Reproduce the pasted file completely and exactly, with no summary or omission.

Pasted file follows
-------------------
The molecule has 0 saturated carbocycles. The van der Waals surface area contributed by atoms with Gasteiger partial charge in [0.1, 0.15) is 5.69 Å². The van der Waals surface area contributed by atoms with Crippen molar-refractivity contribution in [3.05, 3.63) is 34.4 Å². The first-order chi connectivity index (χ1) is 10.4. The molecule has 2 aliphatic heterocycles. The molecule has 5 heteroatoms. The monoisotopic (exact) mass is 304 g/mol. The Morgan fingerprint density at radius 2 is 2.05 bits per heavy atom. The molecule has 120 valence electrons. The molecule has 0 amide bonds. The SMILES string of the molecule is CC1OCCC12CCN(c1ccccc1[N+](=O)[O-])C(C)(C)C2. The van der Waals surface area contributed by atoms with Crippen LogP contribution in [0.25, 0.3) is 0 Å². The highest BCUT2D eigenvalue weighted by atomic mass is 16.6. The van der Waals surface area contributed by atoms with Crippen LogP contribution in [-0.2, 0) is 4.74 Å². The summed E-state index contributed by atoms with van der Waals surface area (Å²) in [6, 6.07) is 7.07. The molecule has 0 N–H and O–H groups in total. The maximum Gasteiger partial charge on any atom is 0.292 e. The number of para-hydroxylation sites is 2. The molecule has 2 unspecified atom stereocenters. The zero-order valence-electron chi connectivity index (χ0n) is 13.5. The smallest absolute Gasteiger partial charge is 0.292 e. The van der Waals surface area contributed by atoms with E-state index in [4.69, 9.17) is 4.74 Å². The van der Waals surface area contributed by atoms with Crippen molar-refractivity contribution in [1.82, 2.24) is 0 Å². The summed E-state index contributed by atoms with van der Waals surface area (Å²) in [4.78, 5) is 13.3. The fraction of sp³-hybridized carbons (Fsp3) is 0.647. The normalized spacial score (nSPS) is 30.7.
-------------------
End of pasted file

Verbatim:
The molecule has 0 saturated carbocycles. The van der Waals surface area contributed by atoms with Gasteiger partial charge in [0.1, 0.15) is 5.69 Å². The van der Waals surface area contributed by atoms with Crippen molar-refractivity contribution in [3.05, 3.63) is 34.4 Å². The first-order chi connectivity index (χ1) is 10.4. The molecule has 2 aliphatic heterocycles. The molecule has 5 heteroatoms. The monoisotopic (exact) mass is 304 g/mol. The Morgan fingerprint density at radius 2 is 2.05 bits per heavy atom. The molecule has 120 valence electrons. The molecule has 0 amide bonds. The SMILES string of the molecule is CC1OCCC12CCN(c1ccccc1[N+](=O)[O-])C(C)(C)C2. The van der Waals surface area contributed by atoms with Crippen LogP contribution in [0.25, 0.3) is 0 Å². The highest BCUT2D eigenvalue weighted by atomic mass is 16.6. The van der Waals surface area contributed by atoms with Crippen LogP contribution in [-0.2, 0) is 4.74 Å². The summed E-state index contributed by atoms with van der Waals surface area (Å²) in [6, 6.07) is 7.07. The molecule has 0 N–H and O–H groups in total. The maximum Gasteiger partial charge on any atom is 0.292 e. The number of para-hydroxylation sites is 2. The molecule has 2 unspecified atom stereocenters. The zero-order valence-electron chi connectivity index (χ0n) is 13.5. The smallest absolute Gasteiger partial charge is 0.292 e. The van der Waals surface area contributed by atoms with E-state index in [4.69, 9.17) is 4.74 Å². The van der Waals surface area contributed by atoms with Crippen molar-refractivity contribution in [1.82, 2.24) is 0 Å². The summed E-state index contributed by atoms with van der Waals surface area (Å²) in [4.78, 5) is 13.3. The fraction of sp³-hybridized carbons (Fsp3) is 0.647. The normalized spacial score (nSPS) is 30.7.